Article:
ralnfnc hard at Fremont: roada fair every
place except Grand Island; roada reported
Cornhuaker highway: Roada fair.
f Street road: Fair.
8. T. A. road: Fair: muddy in stretches.
George 'Washington highway: Roads
Black Hills trail: Roada muddy in
Omaha-Toneka highway: Roada muddy.
1. O. A. ehortline: Roada fair.
Rluetraas road: Roads fair.
Custer Battlefield highway: Roads
muddy In stretches through Iowa: South
Dakota roada paasacle except Black Hills
."district: snow and rain reported there and
Yoads lmpassabla for fsw days.
King of trails, south: Roada muddy;
- Rlver-to-Rlrer road1: Very muddy; rain
White Fols road: Fair; muddy (a
Weather reported cloudy at every point,
with rain at a good many points both
east an west. Predictions for continued
Klnr of Trails, north: Roade flr:rough
la stretches north of Missouri Valley.
VJIsaawtb Teaum, swale? girl, la !
! bar (Mr ewMelwe. Ikr lake ar
kali. ae feale ItswaJr ik assairas
laaaat baa h4i, kwMwl, iMk a4
laa aaaaat ahrtkea Ike Mlw staaua sw,
Ihe aalr let Ik ajaiaaaiac isaa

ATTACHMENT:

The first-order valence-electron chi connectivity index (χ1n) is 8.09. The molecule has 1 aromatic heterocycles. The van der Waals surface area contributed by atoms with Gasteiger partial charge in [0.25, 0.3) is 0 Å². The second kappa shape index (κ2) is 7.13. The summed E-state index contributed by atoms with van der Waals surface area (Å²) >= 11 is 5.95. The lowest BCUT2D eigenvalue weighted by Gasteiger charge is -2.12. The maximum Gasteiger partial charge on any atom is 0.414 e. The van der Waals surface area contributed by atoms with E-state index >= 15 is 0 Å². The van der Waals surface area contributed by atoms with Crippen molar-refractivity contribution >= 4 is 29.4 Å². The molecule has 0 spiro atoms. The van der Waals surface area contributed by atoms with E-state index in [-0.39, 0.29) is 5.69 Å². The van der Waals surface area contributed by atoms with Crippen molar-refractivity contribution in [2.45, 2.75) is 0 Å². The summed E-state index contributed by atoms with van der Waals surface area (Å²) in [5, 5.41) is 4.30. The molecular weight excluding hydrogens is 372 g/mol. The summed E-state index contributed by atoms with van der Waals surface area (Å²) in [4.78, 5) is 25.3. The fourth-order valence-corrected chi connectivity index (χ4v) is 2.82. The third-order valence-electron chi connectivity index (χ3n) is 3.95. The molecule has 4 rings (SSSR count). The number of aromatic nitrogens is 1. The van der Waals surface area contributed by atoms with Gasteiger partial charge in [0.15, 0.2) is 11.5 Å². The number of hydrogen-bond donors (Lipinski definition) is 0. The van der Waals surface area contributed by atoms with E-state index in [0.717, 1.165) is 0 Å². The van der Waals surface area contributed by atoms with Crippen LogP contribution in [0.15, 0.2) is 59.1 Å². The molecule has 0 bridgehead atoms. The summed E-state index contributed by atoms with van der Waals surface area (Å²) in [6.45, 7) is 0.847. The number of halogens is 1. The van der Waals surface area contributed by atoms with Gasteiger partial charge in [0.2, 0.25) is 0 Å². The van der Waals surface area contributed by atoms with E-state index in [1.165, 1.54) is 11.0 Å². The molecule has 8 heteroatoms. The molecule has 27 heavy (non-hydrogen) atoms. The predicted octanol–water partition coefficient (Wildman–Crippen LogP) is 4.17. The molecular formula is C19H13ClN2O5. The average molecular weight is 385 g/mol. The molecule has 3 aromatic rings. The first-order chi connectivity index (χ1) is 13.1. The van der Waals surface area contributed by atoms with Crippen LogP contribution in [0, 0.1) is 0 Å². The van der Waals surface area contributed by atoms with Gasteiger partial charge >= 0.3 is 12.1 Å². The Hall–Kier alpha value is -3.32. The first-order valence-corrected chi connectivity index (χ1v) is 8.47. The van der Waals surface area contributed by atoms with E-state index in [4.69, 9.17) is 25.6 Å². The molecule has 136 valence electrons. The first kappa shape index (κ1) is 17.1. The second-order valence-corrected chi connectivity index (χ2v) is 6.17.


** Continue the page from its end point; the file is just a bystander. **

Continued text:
laltaej axr Kami kse la rat fcatstaa. sba
UIM, ilk mm surfs. Is) iaark b
la 4aaa. tMlsaaata'a rWalissa Sell b
Ikal he la aaa Iwsmi Ikal ke le
HarrM, aa ikal aka as stat Is) aart
bias aaala. oka gas lk rlts. kketa
baa 141 itsa Iraal baa a abaaallr Ikal
aka last aaat. fal agrewa la Isw'k ber
la staaaa. kk inf aa racial? Ikal
He4awia bsassiia. law o ark, aarara
la lake ekeraje at kef. M taraaar. a
asallkr sws. la la aas Ihe kill. rllaa.
blb kaa Uarb auk rsraisr. lbs barka
la ga la Mealaaae aaeiie' baasa, aka kae
fasawail Haaaa allk fat aa4 dUrateve
aka la la lata all bias. MaOaata aaaasaw
rails la krtag Ika girl basaa. aaj ga aa
lik Ika aiaryi
IC'aaliaaael fraaa jraalaeaay.)
The next itw days were the uiu
happiest Klualteth had ever spent
Kvervthini teemed burdeu. every-
thing an fffiort; even dancing, which
he adored, seemed to have lost it
joy. The sound of a waltz tune
brought alt foolish tears to her eyes;
he loneed with all Iter soul to be
bark with Royston.
.She could not get ued to the erra
tic ways of the house; there was
nothing regular in its management,
Mme. brnrstis had a t rench houe
keeper who adnrcd her. and who
thought cverylhiiiff the did and said
perfection, and they were both thor